Imaging the Future, Arthur Radebaugh, Bohn Aluminium and Brass Corporation, advertisements. This was a sustained campaign by the company to define the Future in its own terms.
Their product may be utilitarian but their vision was soaring and an appeal to the old spirit of the New York World Fair, This is Tomorrow. The artist whose name and style appears throughout is Arthur Radebaugh, about whom little as yet is known (see signature above). A book published by the Palace of Culture (Jared Rosenbaum and Rachel Mackow) Arthur Radebaugh, the Future we were promised, is much anticipated.My selection is dedicated to Laurent Durieux who really appreciates these things. The images define instead the Past in the overall bulginess and chrome striped whizziness of the Thirties Pulp magazines. Even the Telephone is moulded for speed and cleaving the air. Google Maps. Wildwood googie. Modernist Architecture: Wildwood: The East Coast Capital of Googie... uh, I mean Doo-Wop. Wildwood, on Cape May in New Jersey, is the undisputed capital of Googie modernist architecture on the East Coast.
In fact, there's probably a higher concentration of architecture of this type here than anywhere else in the world. But it's also disappearing at an alarming rate. The Wildwoods, as the combined communities are known (it's frankly impossible to tell where one city starts and the other ends), has always been a vacation resort. It got its start at the end of the 19th century, and gained a lot of momentum in the early 50s through the 1960s. While I don't know the architects for most of these, quite a few were designed and built by the Morey family. ... or space-age futurism... ...or even a combination of both... One thing they all seem to have in common is a modernist, Googie design aesthetic, regardless of the chosen theme. That said, the locals all seem to take the crowds in stride.
But personally, I think that calling the architecture "Doo-Wop" cheapens it. Googie Architecture Online. 7 Tools to Hook Your Reader. I’m at the stage in my writing where I’m pitching agents, so I’m still obsessing over my first chapters and this idea of how to “hook” your reader.
Given that, on Saturday I attended a workshop at The Writer’s Center in Bethesda, MD called “Mastering the Hook.” There, I learned from Kathryn Johnson—a historical fiction novelist who has published over forty books—seven tools for drawing in a reader. 1. Surprise First and foremost, something needs to be different in your story if you want to hook your reader. 2. Kathryn pointed out that the brain uses emotion to gauge what’s important to us.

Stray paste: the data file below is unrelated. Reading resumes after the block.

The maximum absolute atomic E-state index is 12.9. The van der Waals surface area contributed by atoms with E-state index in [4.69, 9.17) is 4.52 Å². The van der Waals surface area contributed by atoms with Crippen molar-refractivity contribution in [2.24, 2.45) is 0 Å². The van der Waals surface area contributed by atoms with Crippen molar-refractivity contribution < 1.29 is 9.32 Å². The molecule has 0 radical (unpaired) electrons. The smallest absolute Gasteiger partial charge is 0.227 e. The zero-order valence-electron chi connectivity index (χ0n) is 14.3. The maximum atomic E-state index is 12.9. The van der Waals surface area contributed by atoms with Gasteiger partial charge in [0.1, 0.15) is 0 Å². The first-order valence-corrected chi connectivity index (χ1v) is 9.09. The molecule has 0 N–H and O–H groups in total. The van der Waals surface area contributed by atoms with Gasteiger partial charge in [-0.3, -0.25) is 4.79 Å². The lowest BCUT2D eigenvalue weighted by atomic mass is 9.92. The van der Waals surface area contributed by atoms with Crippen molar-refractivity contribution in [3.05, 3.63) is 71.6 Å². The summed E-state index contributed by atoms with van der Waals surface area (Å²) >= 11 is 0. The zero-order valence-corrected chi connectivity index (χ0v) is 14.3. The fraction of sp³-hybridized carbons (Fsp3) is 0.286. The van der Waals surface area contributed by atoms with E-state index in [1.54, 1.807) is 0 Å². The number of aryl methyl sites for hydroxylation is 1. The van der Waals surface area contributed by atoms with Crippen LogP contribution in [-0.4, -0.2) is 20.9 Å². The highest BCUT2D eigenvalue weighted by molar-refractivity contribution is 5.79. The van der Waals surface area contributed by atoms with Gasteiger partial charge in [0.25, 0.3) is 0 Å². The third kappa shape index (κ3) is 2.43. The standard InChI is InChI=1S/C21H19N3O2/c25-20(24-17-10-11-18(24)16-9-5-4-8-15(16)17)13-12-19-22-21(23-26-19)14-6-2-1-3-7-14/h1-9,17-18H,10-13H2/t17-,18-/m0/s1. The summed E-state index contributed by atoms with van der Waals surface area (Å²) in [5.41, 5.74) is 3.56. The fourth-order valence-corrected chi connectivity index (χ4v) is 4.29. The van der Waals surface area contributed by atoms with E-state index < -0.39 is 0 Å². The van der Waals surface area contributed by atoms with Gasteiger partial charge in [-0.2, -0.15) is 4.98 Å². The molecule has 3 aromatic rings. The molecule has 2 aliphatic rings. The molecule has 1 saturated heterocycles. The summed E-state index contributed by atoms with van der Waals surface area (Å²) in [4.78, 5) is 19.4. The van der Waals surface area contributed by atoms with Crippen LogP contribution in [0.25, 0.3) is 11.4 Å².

Put your protagonist in a difficult situation and show his reaction. 3. We’ve all heard this before, but only because it’s important. What does she desperately want or need to achieve before the story concludes? 4. Discern what information the reader needs to know at the beginning. 5. Specific details enable the reader to visualize your story, which is necessary if you’re going to hook your reader. 6. Googie. Né dans le sud de la Californie (États-Unis) dès la fin des années 1940, il se diffuse le long des autoroutes américaines comme le style architectural caractéristique des années 1950 des commerces de services proposés aux automobilistes (motels, cafés, établissements de restauration rapide, drive-in, stations services ou stations de lavage).
Au début des années 1960, il s'étend à des réalisations architecturales plus complexes (universités, aéroports, gratte-ciel), avant d'amorcer son déclin au milieu des années 1960. Présentation[modifier | modifier le code] Le Googie est apparu à Los Angeles, en 1949. L'automobile a connu un essor dans les années 1930 aux États-Unis, le Googie sera le style incarnant le rêve américain d'après-guerre, accompagnant la démocratisation des départs en vacances en voiture, et illustrant l'entrée dans une ère nouvelle, nourrie de l'optimisme que promettent l'ère atomique et la conquête de l'espace.
Étymologie[modifier | modifier le code]